When to Call 911: Baby Emergencies

baby emergencies when to call 911

Do you know when to call 911 for your baby? Being able to recognize the difference between a common health problem and an emergency situation can help save your baby’s life. Let’s hope for the best but prepare for the worst. This is a great list to print out or save on your phone for quick reference should you need it.

WHEN TO CALL 911 FOR BABY EMERGENCIES

 

1. Blue, purple or gray lips or skin
This indicates a serious problem with breathing and can be the result of a severe allergic reaction, choking, infection or poisoning. Getting help right away is critical as these conditions can be fatal or cause permanent damage.

 

2. Seizures
During an infant seizure, the child typically becomes unresponsive or appears to stare off into space while also twitching and flailing their limbs. If your baby has a seizure, turn them onto their side to prevent choking on saliva and call 911 right away. This is especially critical in episodes that last more than 3 minutes. Also, remove any objects around your child to keep them safe. 

 

3. Baby stops breathing or loses consciousness
Call 911 for immediate help if your child stops breathing or suddenly loses consciousness. If your baby isn’t breathing, start administering infant CPR right away (for classes in your area, contact the American Red Cross).

 

4. After a serious fall or blow to the head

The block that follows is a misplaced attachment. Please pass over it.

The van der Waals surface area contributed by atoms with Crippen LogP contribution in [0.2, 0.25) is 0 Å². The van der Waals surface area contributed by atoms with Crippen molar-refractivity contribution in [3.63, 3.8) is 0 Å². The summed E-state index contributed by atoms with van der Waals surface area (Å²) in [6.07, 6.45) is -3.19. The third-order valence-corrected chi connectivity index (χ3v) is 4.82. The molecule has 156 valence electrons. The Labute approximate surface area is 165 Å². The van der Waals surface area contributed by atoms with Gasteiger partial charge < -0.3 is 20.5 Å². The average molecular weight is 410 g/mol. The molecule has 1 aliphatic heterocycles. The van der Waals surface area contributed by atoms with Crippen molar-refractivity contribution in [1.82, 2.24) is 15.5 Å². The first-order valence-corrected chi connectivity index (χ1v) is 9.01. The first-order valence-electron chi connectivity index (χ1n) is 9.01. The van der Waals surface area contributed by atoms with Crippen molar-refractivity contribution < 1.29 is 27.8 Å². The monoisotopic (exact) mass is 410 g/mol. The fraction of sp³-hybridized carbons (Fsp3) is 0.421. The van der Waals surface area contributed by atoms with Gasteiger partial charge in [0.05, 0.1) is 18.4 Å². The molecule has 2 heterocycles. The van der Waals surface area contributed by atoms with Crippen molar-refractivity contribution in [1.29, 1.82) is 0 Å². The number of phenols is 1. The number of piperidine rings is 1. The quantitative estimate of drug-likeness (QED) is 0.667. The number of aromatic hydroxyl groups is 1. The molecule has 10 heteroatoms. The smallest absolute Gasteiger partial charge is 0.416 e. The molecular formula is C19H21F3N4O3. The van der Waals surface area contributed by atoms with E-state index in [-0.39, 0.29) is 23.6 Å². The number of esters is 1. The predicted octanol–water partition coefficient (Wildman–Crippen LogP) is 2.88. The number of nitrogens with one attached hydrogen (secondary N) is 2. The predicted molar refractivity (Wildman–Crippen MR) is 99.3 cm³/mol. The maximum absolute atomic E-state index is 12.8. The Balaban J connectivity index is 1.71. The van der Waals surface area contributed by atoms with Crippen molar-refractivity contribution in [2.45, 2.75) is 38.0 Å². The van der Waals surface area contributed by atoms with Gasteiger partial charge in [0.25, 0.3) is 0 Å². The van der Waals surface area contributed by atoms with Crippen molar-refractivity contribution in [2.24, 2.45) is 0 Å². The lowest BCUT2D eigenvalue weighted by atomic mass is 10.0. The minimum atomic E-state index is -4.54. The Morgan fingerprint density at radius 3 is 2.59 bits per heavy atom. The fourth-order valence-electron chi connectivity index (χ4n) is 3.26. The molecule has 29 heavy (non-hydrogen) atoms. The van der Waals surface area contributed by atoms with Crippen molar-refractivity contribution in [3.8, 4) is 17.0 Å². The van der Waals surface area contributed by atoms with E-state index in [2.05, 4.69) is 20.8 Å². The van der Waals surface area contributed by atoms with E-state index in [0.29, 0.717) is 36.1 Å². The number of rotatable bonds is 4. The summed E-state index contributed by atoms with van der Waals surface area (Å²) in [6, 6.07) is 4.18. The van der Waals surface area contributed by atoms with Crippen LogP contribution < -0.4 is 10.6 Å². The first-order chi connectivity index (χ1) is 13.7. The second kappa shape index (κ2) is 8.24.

A baby that loses consciousness, experiences irregular breathing, or has convulsions or a seizure after a fall or blow to the head requires immediate medical attention. Call 911 and don’t move the baby to prevent further injury. If the child stops breathing before help arrives, administer infant CPR.

 

5. Broken bones
Some broken bones can be easily treated in your doctor’s office, but when a bone is sticking out of the skin, or when you suspect a skull, neck, back or pelvic fracture, it’s important to get emergency help. For this type of baby emergency, don’t move the child—call 911 and cover any exposed bones with a clean cloth.

 

6. Severe bleeding
Most minor scrapes and cuts can be easily treated at home, but you may need to take your baby to the emergency room or doctor’s office to get stitches if the cut is deeper or jagged looking. Call 911 if you can’t stop the bleeding within 10 minutes, or if your baby loses unconsciousness, has irregular breathing or becomes unresponsive.

 

7. Poisoning
Burns around the mouth, rapid breathing, turning blue and convulsions are all signs that your baby has consumed a poisonous substance and needs immediate medical assistance. Never try to make a child vomit after a poisoning incident. Call 911 and remove anything left in the mouth. If possible, keep a sample of what was swallowed for the emergency room doctor to evaluate.

 

8. Burns and Scalds
Serious burns on the hands, feet, face, groin or chest should be treated right away, especially if the child loses consciousness, begins vomiting, or shows signs of serious pain (uncontrollable screaming or crying). Call 911 if burns cover more than 10% of the body, the burned area is charred or white, or if a burn begins oozing or shows signs of infection (look for red, swollen or tender skin).

 

The more you know, the more you can help keep your child safe. We offer free expert-led parenting classes on health and safety topics. And, we reward you with baby gear, sweepstakes entries and deeply discounted coupons for completing our classes.

 

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